Formaldehyde and leukemia: What research reveals about the risks

 
Blood smear showing acute myeloid leukemia
Blood smear showing acute myeloid leukemia (Paulo Henrique Orlandi Mourao / Wikimedia Commons)
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On July 6, 2018, Politico reported that top advisers at the U.S. Environmental Protection Agency were suppressing a federal report on the health risks of formaldehyde. The article suggests these advisers are bending to industry interests opposed to the release of the report, which purportedly links formaldehyde exposure to the risk of developing leukemia.

A barrage of media coverage followed, reawakening concerns about a question scientists have been studying for a long time:  What are the risks of formaldehyde exposure? And how much exposure constitutes a real risk?

According to the EPA’s Integrated Risk Information System (IRIS), which provides assessments of the health effects of environmental hazards, formaldehyde is considered a “probable human carcinogen” for certain respiratory cancers. This assessment was last updated in 1989. The EPA is working on an updated IRIS assessment of formaldehyde. The National Research Council of the National Academies peer-reviewed a prior draft assessment in 2011.

In a January 2018 report to Congress, the EPA pledged to deliver an external review draft of its assessment for public comment in fiscal year 2018, which ends on Sept. 30. The EPA has not yet released the report.

A May 17, 2018 letter from Sens. Edward J. Markey, Sheldon Whitehouse and Thomas R. Carper to then-EPA Administrator Scott Pruitt indicates that industry interests have stalled the report.

“We have also learned that, at the same time as EPA political appointees’ requests were delaying the formaldehyde assessment’s movement through the agency review process, the American Chemistry Council (ACC) as well as interested corporations such as ExxonMobil have been pressuring EPA not to release the assessment for public comment as drafted,” the letter states. “ACC, ExxonMobil and other industry actors are said by the individuals we have communicated with to particularly object to findings related to leukemia.”

In the meantime, for reporters looking to learn more about the link between formaldehyde and cancer, Journalist’s Resource interviewed several epidemiologists who have expertise in the subject. The scientific evidence supporting a link is strong, though the findings are complex and somewhat contested. Researchers suggest that the risks are greatest for those who work closely with the chemical and face high levels of exposure. And they take great care to clarify the difference between association and causation.

“We are epidemiologists and statisticians,” said Michael Hauptmann, head of the biostatistics group at the Netherlands Cancer Institute, in a phone interview with Journalist’s Resource. Hauptmann has authored several key studies that explore associations between formaldehyde and cancer risk. “We observe people as they are exposed and look at whether they have a higher incidence of certain cancers. We do not have the means to look at the mechanisms how formaldehyde might cause leukemia and other cancers. This is indeed still unknown for formaldehyde.”

Formaldehyde is a chemical used in a number of applications, from embalming to professional hair-smoothing treatments to the manufacture of plastics and composite wood products. It is a known carcinogen, according to both the International Agency for Research on Cancer (IARC) and the National Toxicology Program (NTP), which evaluated the evidence in support of a causal connection between formaldehyde exposure and nasopharyngeal cancer. The chemical enters the body most commonly through inhalation of formaldehyde gas or vapor. It is also associated with respiratory ailments including asthma, allergies and eye irritation.

The IARC and NTP reports both suggest an association between formaldehyde exposure and leukemia. The IARC report, last updated in 2018, states that epidemiologic evidence provides support for a causal connection between occupational exposure to formaldehyde and leukemia. By contrast, the NTP report stops short of such causal claims, but suggests an association between the two.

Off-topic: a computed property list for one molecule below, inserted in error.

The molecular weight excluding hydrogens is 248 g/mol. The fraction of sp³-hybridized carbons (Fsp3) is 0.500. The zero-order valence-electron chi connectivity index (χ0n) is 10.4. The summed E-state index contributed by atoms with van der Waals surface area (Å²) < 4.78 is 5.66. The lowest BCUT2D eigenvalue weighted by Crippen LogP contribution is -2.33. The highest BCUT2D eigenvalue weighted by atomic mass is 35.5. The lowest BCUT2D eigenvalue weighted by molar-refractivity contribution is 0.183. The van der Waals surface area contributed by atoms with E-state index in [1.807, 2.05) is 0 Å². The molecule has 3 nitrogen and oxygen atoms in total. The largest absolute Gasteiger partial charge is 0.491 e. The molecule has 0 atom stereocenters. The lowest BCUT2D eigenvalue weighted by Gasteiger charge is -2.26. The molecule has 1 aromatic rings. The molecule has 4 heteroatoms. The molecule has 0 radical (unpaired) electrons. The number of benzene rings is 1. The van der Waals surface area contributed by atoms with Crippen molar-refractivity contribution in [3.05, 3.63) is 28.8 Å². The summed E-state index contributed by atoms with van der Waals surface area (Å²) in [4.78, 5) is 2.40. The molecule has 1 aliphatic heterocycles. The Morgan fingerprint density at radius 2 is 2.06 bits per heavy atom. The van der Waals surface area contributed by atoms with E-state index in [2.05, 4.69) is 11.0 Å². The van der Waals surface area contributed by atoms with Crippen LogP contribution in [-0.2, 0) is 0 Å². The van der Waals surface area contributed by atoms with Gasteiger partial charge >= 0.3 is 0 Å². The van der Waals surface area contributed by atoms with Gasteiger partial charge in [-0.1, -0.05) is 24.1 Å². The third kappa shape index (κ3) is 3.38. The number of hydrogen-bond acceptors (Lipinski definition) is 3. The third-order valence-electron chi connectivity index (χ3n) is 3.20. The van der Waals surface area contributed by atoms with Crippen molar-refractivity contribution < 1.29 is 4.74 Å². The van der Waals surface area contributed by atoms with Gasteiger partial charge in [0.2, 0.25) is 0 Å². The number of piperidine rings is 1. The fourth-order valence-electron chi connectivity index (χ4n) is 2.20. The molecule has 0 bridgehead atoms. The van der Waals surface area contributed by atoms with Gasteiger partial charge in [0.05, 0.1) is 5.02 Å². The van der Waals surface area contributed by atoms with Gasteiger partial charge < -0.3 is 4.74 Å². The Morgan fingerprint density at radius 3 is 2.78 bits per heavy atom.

The research

First, there are a number of studies that have demonstrated positive associations between professionals who work closely with formaldehyde (e.g., embalmers and pathologists) and leukemia deaths. One study, however, did not find a positive association among radiologists and pathologists.

A 2009 study published in the Journal of the National Cancer Institute found that embalmers who worked in the funeral industry for longer periods of time and who were exposed to formaldehyde at greater levels experienced elevated risk of death from myeloid leukemia as compared to peers in the industry who had shorter careers and less exposure to formaldehyde.

“In the embalmers study, we found a strong dose response between any metric of formaldehyde exposure,” lead author Hauptmann said in a phone interview with Journalist’s Resource. “You can measure the average intensity, or the cumulative exposure to formaldehyde, the time that you spend at a certain concentration of formaldehyde in the air, but also just the number of years you worked with formaldehyde or embalmings a person was doing. And for all these metrics we found a strong dose response with leukemia.”

Hauptmann also participated in the analysis of another formaldehyde study, published in 2003 in the Journal of the National Cancer Institute. That study followed 25,619 industrial workers (producing formaldehyde, flooring, resins, plastics and other formaldehyde-related products) from January 1, 1966 through 1994. It also found an association between formaldehyde exposure and leukemia, which was strongest for those who were exposed to higher levels of formaldehyde during short-term exposures.

“From a research point of view, these were the two largest and best studies available so far,” said Hauptmann, who serves as a statistical editor for the Journal of the National Cancer Institute and the Journal of Clinical Oncology.

Hauptmann, along with six other researchers, followed up on his 2003 study with another publication in the Journal of the National Cancer Institute in 2009. Again, the research found “statistically significant increased risks for the highest vs. lowest peak formaldehyde exposure category (≥4 parts per million [ppm] vs >0 to <2.0 ppm) and all lymphohematopoietic malignancies.”

The results, however, were not as strong in the follow-up study as in the 2003 analysis. Hauptmann and one of his co-authors, Laura Beane Freeman, an investigator at the National Cancer Institute, suggested to Journalist’s Resource that this is because the heaviest industrial exposure to formaldehyde took place prior to the 1980s. Leukemia has a shorter latency than 25 years, Beane Freeman said, and so she did not expect to see additional leukemia deaths in the follow-up with the industrial workers.